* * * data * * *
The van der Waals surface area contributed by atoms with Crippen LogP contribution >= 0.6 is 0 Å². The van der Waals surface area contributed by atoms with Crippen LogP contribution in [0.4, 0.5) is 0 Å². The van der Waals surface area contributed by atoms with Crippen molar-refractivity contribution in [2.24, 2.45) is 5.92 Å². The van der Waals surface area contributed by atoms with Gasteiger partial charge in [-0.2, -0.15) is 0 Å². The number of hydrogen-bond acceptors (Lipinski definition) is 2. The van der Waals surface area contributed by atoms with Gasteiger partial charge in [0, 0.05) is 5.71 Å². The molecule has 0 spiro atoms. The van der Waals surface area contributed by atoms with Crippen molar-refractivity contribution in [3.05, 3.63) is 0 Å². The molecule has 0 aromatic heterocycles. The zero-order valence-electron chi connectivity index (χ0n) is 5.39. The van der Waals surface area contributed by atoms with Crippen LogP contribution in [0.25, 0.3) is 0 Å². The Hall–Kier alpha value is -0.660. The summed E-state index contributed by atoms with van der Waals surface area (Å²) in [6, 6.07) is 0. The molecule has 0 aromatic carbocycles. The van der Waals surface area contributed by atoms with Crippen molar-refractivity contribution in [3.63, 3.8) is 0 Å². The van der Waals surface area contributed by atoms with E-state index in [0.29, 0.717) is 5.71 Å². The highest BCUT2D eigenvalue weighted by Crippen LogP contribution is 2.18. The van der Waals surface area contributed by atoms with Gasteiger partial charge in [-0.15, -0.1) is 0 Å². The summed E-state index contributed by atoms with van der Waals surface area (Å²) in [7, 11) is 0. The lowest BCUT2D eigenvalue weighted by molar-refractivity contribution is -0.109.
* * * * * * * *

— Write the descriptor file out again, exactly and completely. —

The van der Waals surface area contributed by atoms with Crippen LogP contribution >= 0.6 is 0 Å². The van der Waals surface area contributed by atoms with Crippen LogP contribution in [0.4, 0.5) is 0 Å². The van der Waals surface area contributed by atoms with Crippen molar-refractivity contribution in [2.24, 2.45) is 5.92 Å². The van der Waals surface area contributed by atoms with Gasteiger partial charge in [-0.2, -0.15) is 0 Å². The number of hydrogen-bond acceptors (Lipinski definition) is 2. The van der Waals surface area contributed by atoms with Gasteiger partial charge in [0, 0.05) is 5.71 Å². The molecule has 0 spiro atoms. The van der Waals surface area contributed by atoms with Crippen molar-refractivity contribution in [3.05, 3.63) is 0 Å². The molecule has 0 aromatic heterocycles. The zero-order valence-electron chi connectivity index (χ0n) is 5.39. The van der Waals surface area contributed by atoms with Crippen LogP contribution in [0.25, 0.3) is 0 Å². The Hall–Kier alpha value is -0.660. The summed E-state index contributed by atoms with van der Waals surface area (Å²) in [6, 6.07) is 0. The molecule has 0 aromatic carbocycles. The van der Waals surface area contributed by atoms with Crippen molar-refractivity contribution in [3.63, 3.8) is 0 Å². The van der Waals surface area contributed by atoms with E-state index in [0.29, 0.717) is 5.71 Å². The highest BCUT2D eigenvalue weighted by Crippen LogP contribution is 2.18. The van der Waals surface area contributed by atoms with Gasteiger partial charge in [-0.15, -0.1) is 0 Å². The summed E-state index contributed by atoms with van der Waals surface area (Å²) in [7, 11) is 0. The lowest BCUT2D eigenvalue weighted by molar-refractivity contribution is -0.109.